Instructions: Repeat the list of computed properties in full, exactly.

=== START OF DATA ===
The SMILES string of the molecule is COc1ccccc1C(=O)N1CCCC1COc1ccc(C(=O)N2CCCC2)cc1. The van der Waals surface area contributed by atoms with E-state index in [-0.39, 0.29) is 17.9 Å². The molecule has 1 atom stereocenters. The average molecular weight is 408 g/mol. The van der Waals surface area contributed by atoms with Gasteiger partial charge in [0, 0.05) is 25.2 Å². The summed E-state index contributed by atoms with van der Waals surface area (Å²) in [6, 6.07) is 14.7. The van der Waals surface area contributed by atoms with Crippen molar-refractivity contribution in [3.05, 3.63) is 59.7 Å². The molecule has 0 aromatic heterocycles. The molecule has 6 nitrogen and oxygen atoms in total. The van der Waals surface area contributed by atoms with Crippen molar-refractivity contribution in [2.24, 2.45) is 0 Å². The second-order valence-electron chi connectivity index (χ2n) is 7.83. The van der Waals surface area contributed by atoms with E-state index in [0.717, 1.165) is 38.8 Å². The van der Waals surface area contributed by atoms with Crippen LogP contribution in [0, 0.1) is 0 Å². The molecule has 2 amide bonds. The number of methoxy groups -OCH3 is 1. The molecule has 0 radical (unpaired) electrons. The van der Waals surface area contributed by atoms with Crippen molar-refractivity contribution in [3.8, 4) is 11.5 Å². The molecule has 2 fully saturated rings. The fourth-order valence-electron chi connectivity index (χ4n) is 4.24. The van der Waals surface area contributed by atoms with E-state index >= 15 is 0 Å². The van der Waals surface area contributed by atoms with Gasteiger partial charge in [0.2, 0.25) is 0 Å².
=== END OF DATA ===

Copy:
The SMILES string of the molecule is COc1ccccc1C(=O)N1CCCC1COc1ccc(C(=O)N2CCCC2)cc1. The van der Waals surface area contributed by atoms with E-state index in [-0.39, 0.29) is 17.9 Å². The molecule has 1 atom stereocenters. The average molecular weight is 408 g/mol. The van der Waals surface area contributed by atoms with Gasteiger partial charge in [0, 0.05) is 25.2 Å². The summed E-state index contributed by atoms with van der Waals surface area (Å²) in [6, 6.07) is 14.7. The van der Waals surface area contributed by atoms with Crippen molar-refractivity contribution in [3.05, 3.63) is 59.7 Å². The molecule has 0 aromatic heterocycles. The molecule has 6 nitrogen and oxygen atoms in total. The van der Waals surface area contributed by atoms with Crippen molar-refractivity contribution in [2.24, 2.45) is 0 Å². The second-order valence-electron chi connectivity index (χ2n) is 7.83. The van der Waals surface area contributed by atoms with E-state index in [0.717, 1.165) is 38.8 Å². The van der Waals surface area contributed by atoms with Crippen LogP contribution in [0, 0.1) is 0 Å². The molecule has 2 amide bonds. The number of methoxy groups -OCH3 is 1. The molecule has 0 radical (unpaired) electrons. The van der Waals surface area contributed by atoms with Crippen molar-refractivity contribution in [3.8, 4) is 11.5 Å². The molecule has 2 fully saturated rings. The fourth-order valence-electron chi connectivity index (χ4n) is 4.24. The van der Waals surface area contributed by atoms with E-state index >= 15 is 0 Å². The van der Waals surface area contributed by atoms with Gasteiger partial charge in [0.2, 0.25) is 0 Å².